# 5.6: Interpreting the y-intercept of a Line

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- Contributed by Larry Green
- Professor (Math) at Lake Tahoe Community College

Learning Outcomes

- Interpret the \(y\)-intercept of a line as the value of \(y\) when \(x\) equals to 0.
- Determine whether the \(y\)-intercept is useful for interpreting the relationship between \(x\) and \(y\)

Just like the slope of a line, many algebra classes go over the y-intercept of a line without explaining how to use it in the real world. The y-intercept of a line is the value of \(y\) where the line crosses the y-axis. In other words, it is the value of \(y\) when the value of \(x\) is equal to 0. Sometimes this has true meaning for the model that the line provides, but other times it is meaningless. We will encounter examples of both types in this section.

Example \(\PageIndex{1}\)

A study was done to see the relationship between the ounces of meat, \(x\), that people eat each day on average and the hours per week, \(y\) they watch sports. The equation of the regression line was found to be:

\[y=1.3\:+0.4x\nonumber \]

Interpret the y-intercept of the regression line in the context of the study or explain why it has no practical meaning.

**Solution**

First, note that the y-intercept is the number that is not in front of the \(x\). Thus, the y-intercept is 1.3. Next, the y-intercept is the value of \(y\) when \(x\) equals zero. For this example, \(x\) represents the ounces of meat consumed each day. If \(x\) is equal to 0, this means the person does not consume any meat. Since there are people, called vegetarians, who consume no meat, it is meaningful to have an x-value of 0. The y-value of 1.3 represents the hours of sports the person watches. Putting this all together we can state:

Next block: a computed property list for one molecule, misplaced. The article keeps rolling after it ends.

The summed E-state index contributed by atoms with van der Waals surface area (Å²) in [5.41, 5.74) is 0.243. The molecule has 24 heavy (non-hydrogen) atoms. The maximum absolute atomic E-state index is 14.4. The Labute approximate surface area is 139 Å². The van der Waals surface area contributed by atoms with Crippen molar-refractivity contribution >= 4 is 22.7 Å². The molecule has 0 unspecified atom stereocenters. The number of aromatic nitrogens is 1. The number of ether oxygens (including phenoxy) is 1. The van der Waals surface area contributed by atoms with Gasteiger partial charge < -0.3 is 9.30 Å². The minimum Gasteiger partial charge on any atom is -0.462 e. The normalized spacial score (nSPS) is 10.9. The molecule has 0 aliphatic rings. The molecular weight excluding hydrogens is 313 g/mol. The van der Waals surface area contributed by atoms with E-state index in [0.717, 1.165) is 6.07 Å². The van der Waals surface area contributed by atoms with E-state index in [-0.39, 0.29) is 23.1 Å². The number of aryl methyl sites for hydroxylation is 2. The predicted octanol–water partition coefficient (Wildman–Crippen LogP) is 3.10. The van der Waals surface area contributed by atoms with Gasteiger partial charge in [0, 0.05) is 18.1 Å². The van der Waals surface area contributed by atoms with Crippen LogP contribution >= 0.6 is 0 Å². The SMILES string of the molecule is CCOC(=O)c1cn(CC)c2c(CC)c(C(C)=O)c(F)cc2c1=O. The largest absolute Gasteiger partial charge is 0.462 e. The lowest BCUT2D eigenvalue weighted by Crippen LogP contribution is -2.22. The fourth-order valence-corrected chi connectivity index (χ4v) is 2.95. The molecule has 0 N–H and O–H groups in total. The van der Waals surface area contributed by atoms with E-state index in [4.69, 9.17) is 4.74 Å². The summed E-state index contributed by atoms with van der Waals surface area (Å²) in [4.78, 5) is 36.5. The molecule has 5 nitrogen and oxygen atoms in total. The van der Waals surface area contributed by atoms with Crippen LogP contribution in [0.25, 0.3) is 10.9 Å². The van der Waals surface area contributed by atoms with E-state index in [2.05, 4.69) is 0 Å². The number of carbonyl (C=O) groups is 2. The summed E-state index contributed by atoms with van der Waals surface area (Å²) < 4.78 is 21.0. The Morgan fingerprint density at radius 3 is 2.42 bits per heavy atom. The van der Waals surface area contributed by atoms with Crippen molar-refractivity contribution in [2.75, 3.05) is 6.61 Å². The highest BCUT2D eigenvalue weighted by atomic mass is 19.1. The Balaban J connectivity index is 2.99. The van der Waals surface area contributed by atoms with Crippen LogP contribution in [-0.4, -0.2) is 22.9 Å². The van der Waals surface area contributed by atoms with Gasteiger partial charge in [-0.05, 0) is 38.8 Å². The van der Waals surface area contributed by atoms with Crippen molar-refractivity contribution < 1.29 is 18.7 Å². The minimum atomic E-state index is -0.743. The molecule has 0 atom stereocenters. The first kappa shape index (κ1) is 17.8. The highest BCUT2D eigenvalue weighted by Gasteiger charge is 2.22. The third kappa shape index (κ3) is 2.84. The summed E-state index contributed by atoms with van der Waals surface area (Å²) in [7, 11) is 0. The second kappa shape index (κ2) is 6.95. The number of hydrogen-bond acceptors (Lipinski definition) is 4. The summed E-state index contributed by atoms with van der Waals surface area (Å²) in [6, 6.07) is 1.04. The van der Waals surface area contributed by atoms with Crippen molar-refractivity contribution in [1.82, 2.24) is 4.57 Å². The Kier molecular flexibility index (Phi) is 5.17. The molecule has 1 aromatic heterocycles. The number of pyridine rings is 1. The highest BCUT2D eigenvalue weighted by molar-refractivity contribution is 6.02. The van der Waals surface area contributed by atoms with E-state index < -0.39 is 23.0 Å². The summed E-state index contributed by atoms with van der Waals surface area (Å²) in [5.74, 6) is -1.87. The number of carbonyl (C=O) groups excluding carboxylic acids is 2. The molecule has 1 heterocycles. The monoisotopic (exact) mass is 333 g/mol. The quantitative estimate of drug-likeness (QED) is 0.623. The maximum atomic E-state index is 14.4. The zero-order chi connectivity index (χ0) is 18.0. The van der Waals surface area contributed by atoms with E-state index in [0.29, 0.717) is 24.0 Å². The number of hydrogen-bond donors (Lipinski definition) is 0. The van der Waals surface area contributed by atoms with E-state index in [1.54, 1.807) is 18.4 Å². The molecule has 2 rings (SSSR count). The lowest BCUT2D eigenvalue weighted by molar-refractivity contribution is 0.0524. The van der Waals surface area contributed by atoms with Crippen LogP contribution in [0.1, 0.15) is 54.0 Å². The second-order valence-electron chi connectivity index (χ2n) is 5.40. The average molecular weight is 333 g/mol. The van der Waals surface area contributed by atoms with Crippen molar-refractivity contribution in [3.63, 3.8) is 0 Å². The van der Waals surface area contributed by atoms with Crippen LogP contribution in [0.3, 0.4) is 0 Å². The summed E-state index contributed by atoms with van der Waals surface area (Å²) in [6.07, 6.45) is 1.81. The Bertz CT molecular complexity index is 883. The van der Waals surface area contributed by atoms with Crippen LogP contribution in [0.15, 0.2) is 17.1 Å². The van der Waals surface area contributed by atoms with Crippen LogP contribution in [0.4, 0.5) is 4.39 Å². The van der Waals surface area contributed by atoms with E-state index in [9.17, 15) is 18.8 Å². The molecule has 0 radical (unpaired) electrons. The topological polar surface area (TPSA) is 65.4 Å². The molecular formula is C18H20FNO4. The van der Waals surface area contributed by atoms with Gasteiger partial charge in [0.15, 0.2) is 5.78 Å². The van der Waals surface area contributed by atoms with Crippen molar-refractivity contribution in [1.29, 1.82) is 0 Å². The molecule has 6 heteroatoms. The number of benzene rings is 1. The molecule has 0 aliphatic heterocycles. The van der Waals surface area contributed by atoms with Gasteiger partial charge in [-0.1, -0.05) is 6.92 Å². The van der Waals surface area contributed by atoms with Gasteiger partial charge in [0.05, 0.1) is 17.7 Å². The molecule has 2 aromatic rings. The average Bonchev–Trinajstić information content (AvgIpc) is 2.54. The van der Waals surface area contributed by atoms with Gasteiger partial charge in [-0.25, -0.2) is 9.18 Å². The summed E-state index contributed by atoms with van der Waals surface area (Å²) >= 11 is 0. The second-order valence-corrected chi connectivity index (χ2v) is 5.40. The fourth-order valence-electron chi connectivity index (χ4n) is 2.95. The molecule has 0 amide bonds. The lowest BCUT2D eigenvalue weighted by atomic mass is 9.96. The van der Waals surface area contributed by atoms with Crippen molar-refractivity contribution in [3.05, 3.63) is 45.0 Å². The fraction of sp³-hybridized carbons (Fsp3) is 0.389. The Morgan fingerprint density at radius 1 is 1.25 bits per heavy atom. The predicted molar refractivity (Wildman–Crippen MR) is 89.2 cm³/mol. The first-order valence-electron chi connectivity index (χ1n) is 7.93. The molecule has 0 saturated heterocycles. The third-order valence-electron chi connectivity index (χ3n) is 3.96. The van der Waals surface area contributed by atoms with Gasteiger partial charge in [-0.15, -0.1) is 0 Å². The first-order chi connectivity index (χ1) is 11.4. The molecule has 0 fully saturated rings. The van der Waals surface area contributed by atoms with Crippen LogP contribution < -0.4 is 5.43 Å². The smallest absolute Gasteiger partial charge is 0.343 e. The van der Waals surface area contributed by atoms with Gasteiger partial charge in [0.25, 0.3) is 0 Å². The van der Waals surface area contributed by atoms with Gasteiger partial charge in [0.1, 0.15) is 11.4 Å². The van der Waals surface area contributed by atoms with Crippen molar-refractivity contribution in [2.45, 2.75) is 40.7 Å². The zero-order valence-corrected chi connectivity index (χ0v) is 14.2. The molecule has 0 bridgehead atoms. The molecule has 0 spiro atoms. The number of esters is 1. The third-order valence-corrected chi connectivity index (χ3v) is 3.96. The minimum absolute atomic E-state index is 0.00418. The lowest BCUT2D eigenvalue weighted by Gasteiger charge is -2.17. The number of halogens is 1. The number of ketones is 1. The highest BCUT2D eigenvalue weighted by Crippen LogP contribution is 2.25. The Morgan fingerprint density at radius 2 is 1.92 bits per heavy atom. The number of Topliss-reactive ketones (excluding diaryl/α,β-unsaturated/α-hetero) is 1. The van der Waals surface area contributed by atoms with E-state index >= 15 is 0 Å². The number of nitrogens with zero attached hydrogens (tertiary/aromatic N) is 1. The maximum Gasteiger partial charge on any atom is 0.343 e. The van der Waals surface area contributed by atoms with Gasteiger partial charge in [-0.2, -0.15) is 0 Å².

A vegetarian is predicted to watch 1.3 hours of sports each week.

Example \(\PageIndex{2}\)

A neonatal nurse at Children's Hospital has collected data on the birth weight, \(x\), in pounds the number of days, \(y\), that the newborns stay in the hospital. The equation of the regression line was found to be

\[y=45\:-3.9x\nonumber \]

Interpret the y-intercept of the regression line in the context of the study or explain why it has no practical meaning.

**Solution**

Again, we note that the y-intercept is the number that is not in front of the \(x\). Thus, the y-intercept is 45. Next, the y-intercept is the value of \(y\) when \(x\) equals zero. For this example, \(x\) represents the new born baby's birth weight in pounds. If \(x\) is equal to 0, this means the baby was born with a weight of 0 pounds. Since it makes no sense for a baby to weigh 0 pounds, we can say that the y-intercept of this regression line has no practical meaning.

Example \(\PageIndex{3}\)

A researcher asked several people "How many cups of coffee did you drink last week?" and "How many times did you go to a shop or restaurant for a meal or a drink last week?" The scatterplot and the regression line from this study are shown below.

Interpret the y-intercept of the regression line in the context of the study or explain why it has no practical meaning.

**Solution**

The y-intercept of a line is where it crosses the y-axis. In this case, the line crosses at around y = -1. The value of \(x\), by definition is 0 and the x-axis represents the number of cups of coffee a person drank last week. Since there are people who don't drink coffee, it does male sense to have an x-value of 0. The y-axis represents the number of times the person went to a shop or restaurant last week to purchase a meal or a drink. It makes no sense to say that a person went -1 times to a shop or restaurant last week to purchase a meal or a drink. Therefore the y-intercept of this regression line has no practical meaning.

Exercise

The scatterplot and regression line below are from a study that collected data from a group of college students on the number of hours per week during the school year they work at a paid job and the number of units they are taking. Interpret the y-intercept of the regression line or explain why it has no practical meaning.